These are my reflections as a participant on what our trainers did and who they were as leaders:


  • They found the right balance between on one hand giving input and setting guardrails, and on other hand having us experience things for ourselves and moving within the guardrails, perhaps sometimes crashing against them. We chose how long to stay in the cold water, but were told that 2 minutes is all you need for the health benefits. They gave us several techniques how to get warm in the cold and we picked what suited us. But they also knew how to switch gears and direct us in critical situations: telling us to put on our clothes when we arrived on the peak of the mountain and helping us get into them.

  • They had an acute awareness, and were committed to learning and adapting the experience to the group. Every evening they would gather to review the day and see what would be the right course of action for the following day, taking into account the performance and state of the group. They were role models in being acutely aware of what was going on. That awareness put them in control to make things even better.

  • They exuded trust. It wasn't anything particular they did (at least that I could notice), but rather it was who they were – you could tell they lived this in their own life: the power of cold exposure, breathing and mindset. And you could feel that they really cared and had the best in mind for you – for your physical health and mental growth.


The trust I placed in my trainers, their awareness and commitment to learning, and the skills I learnt from them and the guardrails set by them meant that I took full responsibility for my experience:

  • Accepting what is and what is not in my control. When I accepted the cold as given, I could then fully own how I dealt with it: how I dealt with the thoughts running through my head, how I reacted to other people's reactions, and how I could still keep my body warm. Why take the cold as given and not just put on clothes? Because sometimes life doesn't give us clothes, we cannot always control what life throws at us, but we are always in full control over how we deal with it. And the harsh simplicity of the cold is a great teacher for that reality.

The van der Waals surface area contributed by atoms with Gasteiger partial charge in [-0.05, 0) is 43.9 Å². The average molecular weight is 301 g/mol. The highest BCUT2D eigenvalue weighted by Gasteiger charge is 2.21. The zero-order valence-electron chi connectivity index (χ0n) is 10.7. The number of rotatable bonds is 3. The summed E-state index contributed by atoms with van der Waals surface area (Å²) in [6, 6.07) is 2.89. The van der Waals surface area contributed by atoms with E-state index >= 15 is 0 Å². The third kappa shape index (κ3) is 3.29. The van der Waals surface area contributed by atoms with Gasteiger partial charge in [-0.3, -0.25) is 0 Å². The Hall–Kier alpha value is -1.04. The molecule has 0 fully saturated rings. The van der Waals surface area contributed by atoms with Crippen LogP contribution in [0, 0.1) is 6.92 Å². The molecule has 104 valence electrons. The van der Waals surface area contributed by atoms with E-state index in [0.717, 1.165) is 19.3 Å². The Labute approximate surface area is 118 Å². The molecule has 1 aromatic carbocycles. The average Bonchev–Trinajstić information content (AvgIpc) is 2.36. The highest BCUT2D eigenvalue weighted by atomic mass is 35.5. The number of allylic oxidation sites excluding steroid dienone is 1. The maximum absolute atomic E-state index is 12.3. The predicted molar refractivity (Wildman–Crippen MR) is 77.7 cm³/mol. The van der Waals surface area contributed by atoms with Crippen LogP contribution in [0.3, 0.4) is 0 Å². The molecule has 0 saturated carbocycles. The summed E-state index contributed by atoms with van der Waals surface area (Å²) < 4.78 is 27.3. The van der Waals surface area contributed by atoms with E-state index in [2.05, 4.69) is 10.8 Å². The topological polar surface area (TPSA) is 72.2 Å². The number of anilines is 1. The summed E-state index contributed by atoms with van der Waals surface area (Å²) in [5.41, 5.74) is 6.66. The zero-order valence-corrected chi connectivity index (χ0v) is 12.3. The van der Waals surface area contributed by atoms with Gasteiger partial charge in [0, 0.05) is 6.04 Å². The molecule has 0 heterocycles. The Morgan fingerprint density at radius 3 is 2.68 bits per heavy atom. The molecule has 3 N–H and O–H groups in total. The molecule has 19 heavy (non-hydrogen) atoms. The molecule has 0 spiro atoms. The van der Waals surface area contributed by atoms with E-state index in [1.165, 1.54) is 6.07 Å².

• Setting an intention. Every day, we were encouraged to set an intention for what we wanted to do, try out or how we wanted to approach things. It gave me focus and put me in the driving seat. I would jump into the river, stay longer than 2 minutes in cold water, or do a snow angel without clothes not because others around me would do it, but because that was my intention for the day.

  • Being more aware of what is going on, e.g. being aware of the time the body needs to warm up once you are out of the cold and keeping focus in the meantime (as our trainers said, “it's not over till it's over”). Beside the increased physical awareness for what is going on in my body, I also became more aware of what is going on in my mind. What the cold showed me was that what is going on in my mind is not what is 'really' going on (whatever that 'really' is): when I stepped into the ice-cold river, all the stories and thoughts in my head (e.g. How should I best go into the water? Is this really healthy? What if I can't handle it?) vanished and what was left was the cold – and the moment of being in the cold. It was a moment of being aware of the present. And it was a lesson in being aware of what is thought and what isn't it. I believe our trainers were role-models in being more aware as the basis for learning.